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        1. Oh, okay. The way they kept the actual argument in the background while focusing on how Diane should go to Cordovia instead just rubbed me the wrong way — it felt too reminiscient of those “your first-world feminism is invalid because worse things are happening elsewhere!” arguments you see sometimes. I was also annoyed by Mr. Peanutbutter making it all about himself.




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          1. Act says:

            I find Mr. Peanutbutter frustrating not because of him per se, but because he and Diane are so obviously unhappy and wrong for each other and I’m not quite sure why the show keeps dragging it out. There’s something to be said for portraying a failed relationship without glamour or over-the-top anger, just young people who made a mistake, but I don’t really get why that plotline has come to a standstill with Diane repeatedly reiterating how unhappy she is and them both saying it’s not working but refusing to move any further than that. I kind of wonder if they just haven’t had time with other plotlines they’d rather do.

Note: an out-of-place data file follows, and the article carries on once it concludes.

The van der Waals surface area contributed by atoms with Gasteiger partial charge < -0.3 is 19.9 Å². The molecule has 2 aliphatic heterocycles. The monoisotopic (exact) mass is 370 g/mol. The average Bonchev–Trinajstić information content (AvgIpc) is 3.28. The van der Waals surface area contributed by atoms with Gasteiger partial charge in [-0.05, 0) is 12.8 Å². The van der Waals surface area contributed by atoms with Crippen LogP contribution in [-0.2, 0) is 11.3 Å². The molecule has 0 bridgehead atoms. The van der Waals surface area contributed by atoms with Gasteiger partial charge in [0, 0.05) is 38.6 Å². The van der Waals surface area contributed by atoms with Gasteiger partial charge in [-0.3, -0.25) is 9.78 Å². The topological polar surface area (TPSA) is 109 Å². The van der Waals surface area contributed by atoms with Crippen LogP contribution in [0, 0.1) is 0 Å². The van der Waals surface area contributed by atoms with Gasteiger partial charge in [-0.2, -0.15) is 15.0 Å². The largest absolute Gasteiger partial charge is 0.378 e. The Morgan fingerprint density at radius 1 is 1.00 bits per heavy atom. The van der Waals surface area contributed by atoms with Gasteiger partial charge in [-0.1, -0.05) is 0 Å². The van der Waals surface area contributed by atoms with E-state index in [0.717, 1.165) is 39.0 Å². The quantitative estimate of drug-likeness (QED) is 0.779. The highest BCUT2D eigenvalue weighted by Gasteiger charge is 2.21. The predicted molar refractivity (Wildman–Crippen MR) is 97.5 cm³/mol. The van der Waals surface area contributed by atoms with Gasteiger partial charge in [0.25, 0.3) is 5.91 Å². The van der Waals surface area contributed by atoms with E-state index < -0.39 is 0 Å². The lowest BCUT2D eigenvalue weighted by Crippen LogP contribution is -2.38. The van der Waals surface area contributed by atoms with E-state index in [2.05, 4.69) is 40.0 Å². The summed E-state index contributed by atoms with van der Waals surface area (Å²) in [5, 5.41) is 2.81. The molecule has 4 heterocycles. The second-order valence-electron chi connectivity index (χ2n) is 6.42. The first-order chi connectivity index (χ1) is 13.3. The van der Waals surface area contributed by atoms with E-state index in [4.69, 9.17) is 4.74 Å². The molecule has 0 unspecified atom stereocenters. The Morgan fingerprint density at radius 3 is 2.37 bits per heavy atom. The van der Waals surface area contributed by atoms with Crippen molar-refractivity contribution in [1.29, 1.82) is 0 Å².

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            1. Well, good news: the season 4 finale strongly implies they’re getting divorced in season 5, finally!

              What I find most grating about him is that after this long, I just can’t see his ignorance of Diane’s needs as anything but willful. He never really changes his behavior even after Diane says exactly why she dislikes it, and he refuses to communicate openly with Diane or include her in his decisions despite both Diane and his marriage counselor telling him to do so. It is at a standstill, and it seems to be mostly his fault. Diane keeps trying to make it work, but he just won’t give her anything back.




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            2. Act says:

              I think the best there is to say is that this seems to be an intentional character flaw — he’s a fun-loving happy guy until you have needs, and then he doesn’t notice. He’s done it to Todd and BoJack over and over as well, so it’s not like he’s only this way with Diane, which makes it less icky to me.

              I do think the right way to go would be to have all his relationships fall apart for this reason during the divorce and have him actually learn that being the party guy 24/7 isn’t sustainable.